Boys who go through puberty early could have an increased risk of developing prostate cancer in later life, a new study has suggested.
Genes associated with early puberty were linked to a raised risk of developing the disease.
Researchers hope to use this information to develop dietary interventions that could help protect teenage boys against prostate cancer in later life.
Prostate cancer is the most common cancer in men in the UK, with over 47,000 new cases each year, and the second most common cancer in men worldwide.
In the study, which was published in the journal BMC Medicine, researchers analysed genetic data from 2,927 men – 1,136 of whom had prostate cancer and 1,791 who didn’t.
They identified genes that could indicate sexual maturation and each man was given a score dependent on how many of these maturity genes were present.
Researchers found that early sexual maturation was associated with increased prostate cancer risk.
It is thought this could be due to the effect of early and prolonged increased levels of growth hormones, which are altered with puberty. However further research is needed to examine this.
Scientists concluded that boys who mature at a later age have a reduced risk of developing prostate cancer – particularly aggressive types of the disease -in later life.
Professor David Neal, study principal investigator at the University of Cambridge, said: “This is the first time genetic markers have been used to measure sexual maturation.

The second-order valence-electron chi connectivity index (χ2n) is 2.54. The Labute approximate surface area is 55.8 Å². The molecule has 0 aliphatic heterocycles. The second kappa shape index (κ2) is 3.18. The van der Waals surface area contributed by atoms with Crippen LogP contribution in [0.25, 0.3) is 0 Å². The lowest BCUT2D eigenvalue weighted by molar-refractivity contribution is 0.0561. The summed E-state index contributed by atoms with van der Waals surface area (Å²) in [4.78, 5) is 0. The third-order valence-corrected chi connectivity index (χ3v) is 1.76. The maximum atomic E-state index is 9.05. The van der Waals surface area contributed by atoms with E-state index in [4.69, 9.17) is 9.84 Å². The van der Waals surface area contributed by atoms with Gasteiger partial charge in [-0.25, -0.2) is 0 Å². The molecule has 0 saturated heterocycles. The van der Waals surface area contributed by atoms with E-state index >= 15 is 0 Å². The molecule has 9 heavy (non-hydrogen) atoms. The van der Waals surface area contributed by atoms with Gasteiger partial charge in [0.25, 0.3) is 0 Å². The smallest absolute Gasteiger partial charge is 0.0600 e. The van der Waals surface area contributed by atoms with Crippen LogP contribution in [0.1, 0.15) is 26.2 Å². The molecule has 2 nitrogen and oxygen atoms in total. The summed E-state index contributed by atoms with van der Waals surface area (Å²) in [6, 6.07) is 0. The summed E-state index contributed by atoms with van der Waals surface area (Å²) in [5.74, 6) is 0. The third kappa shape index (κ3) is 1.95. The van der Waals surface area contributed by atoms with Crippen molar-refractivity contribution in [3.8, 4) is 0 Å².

“The research is particularly interesting because it has demonstrated a new way to look at risk factors, which allows more potential cause and effect relationships to be established.
“With prostate cancer being the most common cancer in men in the UK, prevention is key if we are to see a decrease in the number of men developing the disease.”
Professor Richard Martin, study researcher at the University of Bristol, said: “There are still many unanswered questions around what could prevent prostate cancer.
“However, these results linking sexual maturation and prostate cancer risk could help fill some of the gaps in our knowledge.
“What might be linking earlier age of puberty with the increased risk of prostate cancer are the effects of growth factor hormones and male sex hormones, which should be examined more closely in future research.”
Dr Panagiota Mitrou, from the World Cancer Research Fund which financially backed the study, heralded the results as “very exciting”.
She said they show evidence of “life course influences on prostate cancer risk”.
“We now need to better understand the findings,” she added. “If growth factor hormones are shown to be the driving force behind age of puberty and prostate cancer risk and progression, they could help us develop dietary interventions to promote healthy growth and hence protect against prostate cancer in adulthood.”
She added that men can also reduce their prostate cancer risk by making healthier lifestyle choices and maintaining a healthy weight.